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Commentariat: Radar deal fallout

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Protestors pelted Foreign Minister Karel Schwarzenberg with tomatoes Tuesday after he and US Secretary of State Condoleeza Rice signed a deal to build an anti-missile radar on Czech soil, but otherwise relative calm ruled Rice’s Prague visit.

This might seem surprising given the unpopularity of the project – some 75% of Czechs are opposed, according to recent opinion surveys. But it’s summer and even radar opponents need holidays.

Writing in Hospodářské noviny Wednesday, commentator Petr Kamberský said the half-hearted protests show that the anti-radar sentiment in this country is not that deep. “People don’t want the radar, but they’re not willing to get out of their seats over it,” he wrote. “Apathy is stronger than pacifism.”

The deal signing, moreover, is only a small step toward launching the project, since the base cannot be built without Czech Parliament’s approval. And as things stand now – with the Greens, Communists and most ČSSD opposed; the ODS and the KDU-ČSL mostly in favour – the decision could swing either way.

In opinon columns Wednesday, Czech pundits seemed as divided as the public on the radar question.

In Mladá front Dnes, Milan Vodička blamed the Czech government for doing a poor job of selling the anti-missile project to the public. “The government failed to honestly say what this is about,” he wrote. “The first mistake was that from the outset, politicians made it seem as though this was no big deal, and so people started to pay attention: Experience told them too much secrecy means something is amiss.” What the government should have told the public, Vodička said was, “The radar is good for the country not because we need anti-missile defence but because we need the United States.”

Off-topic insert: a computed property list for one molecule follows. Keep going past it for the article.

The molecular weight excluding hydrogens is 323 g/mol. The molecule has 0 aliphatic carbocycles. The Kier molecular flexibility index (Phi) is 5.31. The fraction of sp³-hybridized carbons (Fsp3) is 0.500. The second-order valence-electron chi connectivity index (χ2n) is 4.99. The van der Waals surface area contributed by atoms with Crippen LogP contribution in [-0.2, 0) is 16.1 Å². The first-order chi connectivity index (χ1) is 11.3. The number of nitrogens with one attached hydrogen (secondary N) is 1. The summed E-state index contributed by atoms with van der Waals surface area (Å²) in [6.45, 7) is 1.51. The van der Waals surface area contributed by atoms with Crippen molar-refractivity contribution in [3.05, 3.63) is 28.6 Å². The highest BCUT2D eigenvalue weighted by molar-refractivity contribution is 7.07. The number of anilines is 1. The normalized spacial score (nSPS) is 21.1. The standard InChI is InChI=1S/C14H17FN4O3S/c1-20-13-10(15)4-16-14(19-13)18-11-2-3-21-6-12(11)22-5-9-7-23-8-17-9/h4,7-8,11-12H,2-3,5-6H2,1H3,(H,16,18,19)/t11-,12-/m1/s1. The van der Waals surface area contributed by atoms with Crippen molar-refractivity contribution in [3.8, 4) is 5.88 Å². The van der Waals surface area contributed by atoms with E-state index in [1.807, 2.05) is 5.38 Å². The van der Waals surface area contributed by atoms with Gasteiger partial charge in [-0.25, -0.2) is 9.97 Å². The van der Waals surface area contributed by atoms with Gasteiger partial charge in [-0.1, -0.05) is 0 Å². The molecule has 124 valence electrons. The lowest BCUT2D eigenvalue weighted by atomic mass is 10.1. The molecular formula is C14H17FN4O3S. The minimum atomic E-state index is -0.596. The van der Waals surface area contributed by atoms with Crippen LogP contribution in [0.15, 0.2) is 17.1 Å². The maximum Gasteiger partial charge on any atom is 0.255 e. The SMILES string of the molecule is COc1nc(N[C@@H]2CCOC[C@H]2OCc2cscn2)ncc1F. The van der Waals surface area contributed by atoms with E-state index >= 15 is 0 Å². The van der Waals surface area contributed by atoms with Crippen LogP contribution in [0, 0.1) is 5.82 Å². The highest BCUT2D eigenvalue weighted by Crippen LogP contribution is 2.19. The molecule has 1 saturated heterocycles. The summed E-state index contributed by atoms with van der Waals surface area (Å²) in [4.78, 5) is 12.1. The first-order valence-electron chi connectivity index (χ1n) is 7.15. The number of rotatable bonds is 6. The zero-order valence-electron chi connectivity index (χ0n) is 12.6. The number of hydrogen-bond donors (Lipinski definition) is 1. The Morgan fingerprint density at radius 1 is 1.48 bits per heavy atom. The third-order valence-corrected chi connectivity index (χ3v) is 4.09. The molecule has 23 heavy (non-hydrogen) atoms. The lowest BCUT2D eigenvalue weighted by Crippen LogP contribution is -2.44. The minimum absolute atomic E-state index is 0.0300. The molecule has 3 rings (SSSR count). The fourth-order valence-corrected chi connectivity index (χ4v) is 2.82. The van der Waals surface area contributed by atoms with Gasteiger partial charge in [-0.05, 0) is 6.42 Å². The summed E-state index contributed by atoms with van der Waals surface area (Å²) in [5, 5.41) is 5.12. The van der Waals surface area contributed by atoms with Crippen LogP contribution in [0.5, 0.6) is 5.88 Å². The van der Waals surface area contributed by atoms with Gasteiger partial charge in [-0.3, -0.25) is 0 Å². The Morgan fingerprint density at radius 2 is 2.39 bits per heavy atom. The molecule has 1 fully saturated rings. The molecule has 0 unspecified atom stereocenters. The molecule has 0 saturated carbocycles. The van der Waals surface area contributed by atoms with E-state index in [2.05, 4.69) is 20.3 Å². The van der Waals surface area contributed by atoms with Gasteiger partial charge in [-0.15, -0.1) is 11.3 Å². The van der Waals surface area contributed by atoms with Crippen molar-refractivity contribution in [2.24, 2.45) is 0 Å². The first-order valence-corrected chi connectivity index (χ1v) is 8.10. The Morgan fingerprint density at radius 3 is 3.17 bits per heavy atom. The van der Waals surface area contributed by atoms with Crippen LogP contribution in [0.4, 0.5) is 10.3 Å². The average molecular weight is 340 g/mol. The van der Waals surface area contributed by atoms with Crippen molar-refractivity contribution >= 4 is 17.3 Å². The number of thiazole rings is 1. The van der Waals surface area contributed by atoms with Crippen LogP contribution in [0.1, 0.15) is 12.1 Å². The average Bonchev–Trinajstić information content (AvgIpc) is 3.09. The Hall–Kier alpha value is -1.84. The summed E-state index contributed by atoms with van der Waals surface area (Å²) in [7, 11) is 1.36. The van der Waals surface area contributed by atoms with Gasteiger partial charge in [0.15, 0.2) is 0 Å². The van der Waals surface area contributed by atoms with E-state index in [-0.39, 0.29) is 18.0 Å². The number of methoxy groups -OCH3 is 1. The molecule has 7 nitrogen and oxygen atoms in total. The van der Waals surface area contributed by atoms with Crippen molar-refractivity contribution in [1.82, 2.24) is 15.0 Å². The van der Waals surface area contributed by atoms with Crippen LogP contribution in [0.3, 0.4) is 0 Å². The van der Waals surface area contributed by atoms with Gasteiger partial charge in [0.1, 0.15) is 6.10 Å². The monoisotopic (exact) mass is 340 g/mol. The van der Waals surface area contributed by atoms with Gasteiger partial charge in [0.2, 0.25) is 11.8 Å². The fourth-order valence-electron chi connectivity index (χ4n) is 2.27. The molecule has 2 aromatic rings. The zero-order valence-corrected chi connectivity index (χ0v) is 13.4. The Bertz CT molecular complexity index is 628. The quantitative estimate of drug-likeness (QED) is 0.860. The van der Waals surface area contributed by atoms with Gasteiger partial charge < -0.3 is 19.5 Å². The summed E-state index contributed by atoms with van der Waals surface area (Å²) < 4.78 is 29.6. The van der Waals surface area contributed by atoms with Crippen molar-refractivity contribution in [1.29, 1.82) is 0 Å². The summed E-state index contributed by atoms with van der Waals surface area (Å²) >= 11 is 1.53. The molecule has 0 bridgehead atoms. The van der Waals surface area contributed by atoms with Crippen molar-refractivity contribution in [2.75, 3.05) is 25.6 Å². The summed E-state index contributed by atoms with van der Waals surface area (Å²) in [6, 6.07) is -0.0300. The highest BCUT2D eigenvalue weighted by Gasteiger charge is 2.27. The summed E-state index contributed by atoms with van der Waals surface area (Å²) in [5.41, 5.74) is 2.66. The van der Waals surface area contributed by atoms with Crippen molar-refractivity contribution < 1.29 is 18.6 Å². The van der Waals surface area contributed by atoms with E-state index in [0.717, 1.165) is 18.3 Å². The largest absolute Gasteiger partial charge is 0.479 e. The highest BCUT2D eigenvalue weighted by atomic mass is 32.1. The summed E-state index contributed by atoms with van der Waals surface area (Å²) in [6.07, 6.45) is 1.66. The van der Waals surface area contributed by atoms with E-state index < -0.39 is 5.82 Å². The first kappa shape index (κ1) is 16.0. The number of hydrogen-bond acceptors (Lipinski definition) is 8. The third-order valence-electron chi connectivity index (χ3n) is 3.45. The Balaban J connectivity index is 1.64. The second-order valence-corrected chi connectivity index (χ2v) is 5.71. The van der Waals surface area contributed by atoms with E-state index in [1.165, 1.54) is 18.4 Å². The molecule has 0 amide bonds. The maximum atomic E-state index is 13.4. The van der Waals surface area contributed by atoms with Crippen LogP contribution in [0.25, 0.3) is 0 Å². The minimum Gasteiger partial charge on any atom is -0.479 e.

MfD’s Karel Steigerwald, meanwhile, chided the opposition ČSSD for hosting a Russian general just as the radar deal was being signed. Strongly opposed to the radar base, Russia has threatened to retaliate if the project goes ahead. The ČSSD’s move was seen by the party’s critics as tasteless and theatrical. Steigerwald suggested the radar issue should transcend party affiliations and could be reduced to a simple question: “Do we want the radar with the United States or do we want to remain without a radar with Russia or – God help us – with Iran?”

In Právo Jiří Hanák said it is unlikely that we could expect another world war within the next few generations but that the threat of terrosits getting hold of nuclear missiles cannot be ignored. He said ideally the European Union should be responsible for the safety of the Czech Republic but that the EU is not yet capable of such a thing.

Martin Hekrdla, also writing for Právo, took a direct stance against the radar: “Building the American global shield will launch the production and innovation of destructive weapons in Russia, China, India, Pakistan, Iran, Syria, as well as in many other countires,” he wrote. “It’s not about us finally taking part in helping ake the world safer. It’s about us – because of our government – accepting guilt for any potential global conflict.”

Lidové noviny’s Zbyněk Petráček disagreed. Writing Wednesday that the radar is not only a defence system but also a “western anchor for the Czech Republic”. He noted it was fitting that the radar deal siging took place on the 61st anniversary of Czechoslovakia’s rejection of the Marshall plan. Six months after rejecting the US post-war plan, Czechoslovakia “slid into the gutter of communism”, he wrote, adding that the country should not rejct America for the second time.

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